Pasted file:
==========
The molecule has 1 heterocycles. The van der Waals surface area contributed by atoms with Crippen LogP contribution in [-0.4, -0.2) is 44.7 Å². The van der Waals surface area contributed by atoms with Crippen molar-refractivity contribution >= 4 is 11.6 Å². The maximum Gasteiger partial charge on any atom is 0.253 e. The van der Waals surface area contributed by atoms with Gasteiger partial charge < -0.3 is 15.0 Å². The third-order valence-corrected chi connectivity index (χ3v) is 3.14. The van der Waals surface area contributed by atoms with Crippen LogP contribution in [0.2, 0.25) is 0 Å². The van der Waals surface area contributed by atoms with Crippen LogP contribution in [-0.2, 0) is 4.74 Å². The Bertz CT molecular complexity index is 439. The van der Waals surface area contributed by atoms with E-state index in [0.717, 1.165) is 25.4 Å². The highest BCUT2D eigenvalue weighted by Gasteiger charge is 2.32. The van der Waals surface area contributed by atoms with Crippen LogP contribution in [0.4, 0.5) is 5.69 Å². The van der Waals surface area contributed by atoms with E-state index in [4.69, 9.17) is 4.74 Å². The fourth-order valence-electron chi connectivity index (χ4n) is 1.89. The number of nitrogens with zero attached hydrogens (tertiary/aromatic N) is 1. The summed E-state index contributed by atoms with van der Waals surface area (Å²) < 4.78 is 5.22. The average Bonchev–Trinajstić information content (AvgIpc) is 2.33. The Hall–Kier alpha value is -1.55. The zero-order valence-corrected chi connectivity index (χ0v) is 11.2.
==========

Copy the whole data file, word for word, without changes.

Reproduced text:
The molecule has 1 heterocycles. The van der Waals surface area contributed by atoms with Crippen LogP contribution in [-0.4, -0.2) is 44.7 Å². The van der Waals surface area contributed by atoms with Crippen molar-refractivity contribution >= 4 is 11.6 Å². The maximum Gasteiger partial charge on any atom is 0.253 e. The van der Waals surface area contributed by atoms with Gasteiger partial charge < -0.3 is 15.0 Å². The third-order valence-corrected chi connectivity index (χ3v) is 3.14. The van der Waals surface area contributed by atoms with Crippen LogP contribution in [0.2, 0.25) is 0 Å². The van der Waals surface area contributed by atoms with Crippen LogP contribution in [-0.2, 0) is 4.74 Å². The Bertz CT molecular complexity index is 439. The van der Waals surface area contributed by atoms with E-state index in [0.717, 1.165) is 25.4 Å². The highest BCUT2D eigenvalue weighted by Gasteiger charge is 2.32. The van der Waals surface area contributed by atoms with Crippen LogP contribution in [0.4, 0.5) is 5.69 Å². The van der Waals surface area contributed by atoms with E-state index in [4.69, 9.17) is 4.74 Å². The fourth-order valence-electron chi connectivity index (χ4n) is 1.89. The number of nitrogens with zero attached hydrogens (tertiary/aromatic N) is 1. The summed E-state index contributed by atoms with van der Waals surface area (Å²) < 4.78 is 5.22. The average Bonchev–Trinajstić information content (AvgIpc) is 2.33. The Hall–Kier alpha value is -1.55. The zero-order valence-corrected chi connectivity index (χ0v) is 11.2.